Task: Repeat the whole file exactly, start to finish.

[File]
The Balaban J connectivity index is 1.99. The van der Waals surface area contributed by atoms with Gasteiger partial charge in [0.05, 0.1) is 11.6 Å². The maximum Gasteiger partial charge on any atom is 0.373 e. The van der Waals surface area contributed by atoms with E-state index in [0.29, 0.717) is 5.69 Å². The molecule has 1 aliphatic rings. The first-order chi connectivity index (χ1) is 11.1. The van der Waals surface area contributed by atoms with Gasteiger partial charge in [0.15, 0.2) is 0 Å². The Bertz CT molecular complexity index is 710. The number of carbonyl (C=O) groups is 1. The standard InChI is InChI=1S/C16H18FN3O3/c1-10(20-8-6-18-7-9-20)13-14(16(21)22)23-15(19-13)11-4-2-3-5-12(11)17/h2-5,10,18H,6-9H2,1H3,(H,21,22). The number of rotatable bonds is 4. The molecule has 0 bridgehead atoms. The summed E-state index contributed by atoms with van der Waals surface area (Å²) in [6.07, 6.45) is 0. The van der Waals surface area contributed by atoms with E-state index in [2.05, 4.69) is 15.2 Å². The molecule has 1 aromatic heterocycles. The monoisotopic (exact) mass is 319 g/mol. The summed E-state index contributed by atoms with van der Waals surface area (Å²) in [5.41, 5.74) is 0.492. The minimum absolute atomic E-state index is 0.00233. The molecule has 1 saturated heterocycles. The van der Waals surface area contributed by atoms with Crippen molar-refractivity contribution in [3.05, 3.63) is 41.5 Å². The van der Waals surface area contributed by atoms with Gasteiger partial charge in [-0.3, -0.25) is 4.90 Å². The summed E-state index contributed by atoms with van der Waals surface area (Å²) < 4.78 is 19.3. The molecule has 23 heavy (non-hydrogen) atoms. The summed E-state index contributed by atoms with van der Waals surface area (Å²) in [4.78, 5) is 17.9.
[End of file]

The Balaban J connectivity index is 1.99. The van der Waals surface area contributed by atoms with Gasteiger partial charge in [0.05, 0.1) is 11.6 Å². The maximum Gasteiger partial charge on any atom is 0.373 e. The van der Waals surface area contributed by atoms with E-state index in [0.29, 0.717) is 5.69 Å². The molecule has 1 aliphatic rings. The first-order chi connectivity index (χ1) is 11.1. The van der Waals surface area contributed by atoms with Gasteiger partial charge in [0.15, 0.2) is 0 Å². The Bertz CT molecular complexity index is 710. The number of carbonyl (C=O) groups is 1. The standard InChI is InChI=1S/C16H18FN3O3/c1-10(20-8-6-18-7-9-20)13-14(16(21)22)23-15(19-13)11-4-2-3-5-12(11)17/h2-5,10,18H,6-9H2,1H3,(H,21,22). The number of rotatable bonds is 4. The molecule has 0 bridgehead atoms. The summed E-state index contributed by atoms with van der Waals surface area (Å²) in [6.07, 6.45) is 0. The van der Waals surface area contributed by atoms with E-state index in [2.05, 4.69) is 15.2 Å². The molecule has 1 aromatic heterocycles. The monoisotopic (exact) mass is 319 g/mol. The summed E-state index contributed by atoms with van der Waals surface area (Å²) in [5.41, 5.74) is 0.492. The minimum absolute atomic E-state index is 0.00233. The molecule has 1 saturated heterocycles. The van der Waals surface area contributed by atoms with Crippen molar-refractivity contribution in [3.05, 3.63) is 41.5 Å². The van der Waals surface area contributed by atoms with Gasteiger partial charge in [-0.3, -0.25) is 4.90 Å². The summed E-state index contributed by atoms with van der Waals surface area (Å²) < 4.78 is 19.3. The molecule has 23 heavy (non-hydrogen) atoms. The summed E-state index contributed by atoms with van der Waals surface area (Å²) in [4.78, 5) is 17.9.